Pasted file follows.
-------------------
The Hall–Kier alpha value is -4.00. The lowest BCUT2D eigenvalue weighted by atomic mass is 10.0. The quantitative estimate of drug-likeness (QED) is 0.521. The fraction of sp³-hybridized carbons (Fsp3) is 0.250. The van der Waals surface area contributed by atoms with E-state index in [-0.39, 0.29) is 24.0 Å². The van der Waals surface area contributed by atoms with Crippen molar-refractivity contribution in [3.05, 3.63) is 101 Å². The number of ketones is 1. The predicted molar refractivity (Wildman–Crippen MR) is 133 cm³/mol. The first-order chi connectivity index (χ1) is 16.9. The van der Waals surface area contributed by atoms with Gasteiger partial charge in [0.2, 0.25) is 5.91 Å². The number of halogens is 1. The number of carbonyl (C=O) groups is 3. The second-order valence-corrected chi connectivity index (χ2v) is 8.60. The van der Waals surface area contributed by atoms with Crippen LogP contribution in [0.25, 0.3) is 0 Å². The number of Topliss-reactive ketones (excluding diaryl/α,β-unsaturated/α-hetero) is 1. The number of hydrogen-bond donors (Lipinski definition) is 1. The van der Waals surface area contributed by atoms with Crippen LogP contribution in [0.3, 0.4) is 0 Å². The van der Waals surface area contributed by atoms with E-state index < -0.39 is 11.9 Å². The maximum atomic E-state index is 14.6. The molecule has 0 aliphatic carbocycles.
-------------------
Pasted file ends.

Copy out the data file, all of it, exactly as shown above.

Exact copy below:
The Hall–Kier alpha value is -4.00. The lowest BCUT2D eigenvalue weighted by atomic mass is 10.0. The quantitative estimate of drug-likeness (QED) is 0.521. The fraction of sp³-hybridized carbons (Fsp3) is 0.250. The van der Waals surface area contributed by atoms with E-state index in [-0.39, 0.29) is 24.0 Å². The van der Waals surface area contributed by atoms with Crippen molar-refractivity contribution in [3.05, 3.63) is 101 Å². The number of ketones is 1. The predicted molar refractivity (Wildman–Crippen MR) is 133 cm³/mol. The first-order chi connectivity index (χ1) is 16.9. The van der Waals surface area contributed by atoms with Gasteiger partial charge in [0.2, 0.25) is 5.91 Å². The number of halogens is 1. The number of carbonyl (C=O) groups is 3. The second-order valence-corrected chi connectivity index (χ2v) is 8.60. The van der Waals surface area contributed by atoms with Crippen LogP contribution in [0.25, 0.3) is 0 Å². The number of Topliss-reactive ketones (excluding diaryl/α,β-unsaturated/α-hetero) is 1. The number of hydrogen-bond donors (Lipinski definition) is 1. The van der Waals surface area contributed by atoms with Crippen LogP contribution in [0.3, 0.4) is 0 Å². The van der Waals surface area contributed by atoms with E-state index < -0.39 is 11.9 Å². The maximum atomic E-state index is 14.6. The molecule has 0 aliphatic carbocycles.